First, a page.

Skellig Six 18 Distillery & Visitor Experience is located right the Coastline, in Cahersiveen where the mountains meet the sea. The same wild landscape that motivated sixth-century monks to build their monastery 11km out in the Atlantic Ocean. From a small landing cove on granite rock, they crafted six hundred and eighteen steps to reach their monastery on the top of Skellig Michael. This feat, their journey, inspires Skellig Six18 today.

A uniquely Irish craft gin that captures the essence of its home on the Skellig Coast. The makers have explored, foraged and collaborated for the best the land and sea has to offer, rolling off the Atlantic Ocean to the woodland to create a gin that can be made in Cahersiveen.

With stunning views of the Skellig Coast, the Distillery & Visitor Experience is an epic stop along the scenic Ring of Kerry and Wild Atlantic Way routes. Step inside the home of Skellig Six18, where every drop of Irish Pot Distilled Gin is made, right in its homeland of Cahersiveen. Learn about the plans for Single Pot Still Irish Whiskey, its place, the people and what it truly means to enjoy the journey. Visitors can experience a fully guided tour of the operating gin distillery and relax with a gin tasting experience. Discover the story of Skellig Six18 with an immersive audio-visual experience and learn about the journey of discovery taken to create this unique Irish Gin. More Information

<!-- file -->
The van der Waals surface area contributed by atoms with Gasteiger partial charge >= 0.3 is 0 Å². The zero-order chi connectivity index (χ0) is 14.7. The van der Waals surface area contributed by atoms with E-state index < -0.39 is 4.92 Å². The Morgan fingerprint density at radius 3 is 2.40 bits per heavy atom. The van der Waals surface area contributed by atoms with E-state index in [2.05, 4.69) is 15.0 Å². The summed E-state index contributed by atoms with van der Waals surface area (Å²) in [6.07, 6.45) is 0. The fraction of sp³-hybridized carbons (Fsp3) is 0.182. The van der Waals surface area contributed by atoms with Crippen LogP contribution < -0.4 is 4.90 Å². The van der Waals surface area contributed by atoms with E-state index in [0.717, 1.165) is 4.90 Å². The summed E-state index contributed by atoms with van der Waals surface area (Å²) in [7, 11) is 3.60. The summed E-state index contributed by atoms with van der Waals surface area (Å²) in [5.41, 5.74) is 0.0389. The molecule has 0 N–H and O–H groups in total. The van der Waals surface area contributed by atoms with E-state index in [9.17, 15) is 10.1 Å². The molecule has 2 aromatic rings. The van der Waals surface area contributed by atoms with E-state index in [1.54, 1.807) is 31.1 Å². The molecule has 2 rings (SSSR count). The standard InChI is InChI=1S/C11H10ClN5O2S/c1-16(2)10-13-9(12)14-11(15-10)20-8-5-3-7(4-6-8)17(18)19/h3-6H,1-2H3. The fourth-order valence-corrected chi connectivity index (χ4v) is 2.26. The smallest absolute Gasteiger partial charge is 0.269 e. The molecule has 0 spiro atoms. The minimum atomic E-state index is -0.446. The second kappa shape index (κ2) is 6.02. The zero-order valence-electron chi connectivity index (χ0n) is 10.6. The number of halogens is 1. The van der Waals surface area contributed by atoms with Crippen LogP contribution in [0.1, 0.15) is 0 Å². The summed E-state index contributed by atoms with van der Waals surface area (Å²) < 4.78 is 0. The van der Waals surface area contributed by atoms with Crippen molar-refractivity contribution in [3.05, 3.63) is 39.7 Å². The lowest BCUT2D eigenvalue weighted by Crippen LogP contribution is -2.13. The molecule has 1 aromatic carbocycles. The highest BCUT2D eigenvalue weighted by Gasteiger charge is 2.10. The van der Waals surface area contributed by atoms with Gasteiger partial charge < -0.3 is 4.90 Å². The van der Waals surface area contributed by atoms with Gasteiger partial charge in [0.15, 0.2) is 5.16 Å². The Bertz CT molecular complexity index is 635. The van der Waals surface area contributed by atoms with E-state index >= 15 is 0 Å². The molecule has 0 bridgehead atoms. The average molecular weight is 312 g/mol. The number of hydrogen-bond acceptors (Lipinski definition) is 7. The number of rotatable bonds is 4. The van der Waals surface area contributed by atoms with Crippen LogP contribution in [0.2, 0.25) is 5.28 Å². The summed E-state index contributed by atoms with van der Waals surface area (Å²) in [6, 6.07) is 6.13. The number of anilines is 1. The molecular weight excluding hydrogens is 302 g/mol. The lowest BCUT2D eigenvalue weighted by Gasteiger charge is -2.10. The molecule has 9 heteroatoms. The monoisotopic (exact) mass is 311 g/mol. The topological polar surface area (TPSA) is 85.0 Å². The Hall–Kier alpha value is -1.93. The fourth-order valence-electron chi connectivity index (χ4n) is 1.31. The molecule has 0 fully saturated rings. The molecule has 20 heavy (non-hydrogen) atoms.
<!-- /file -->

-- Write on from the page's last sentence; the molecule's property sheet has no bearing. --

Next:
5. Kerry Writers Museum – Listowel

Ignite your imagination and discover a dreamworld, a whole world of magic told by the Seanachaí – the bearer of Irish folklore. Embark on a journey set against the canvas of some of the greatest wordsmiths the country has ever seen. There will be mystery, there will be murder, there will be love, there will be comedy and then there will be more magic.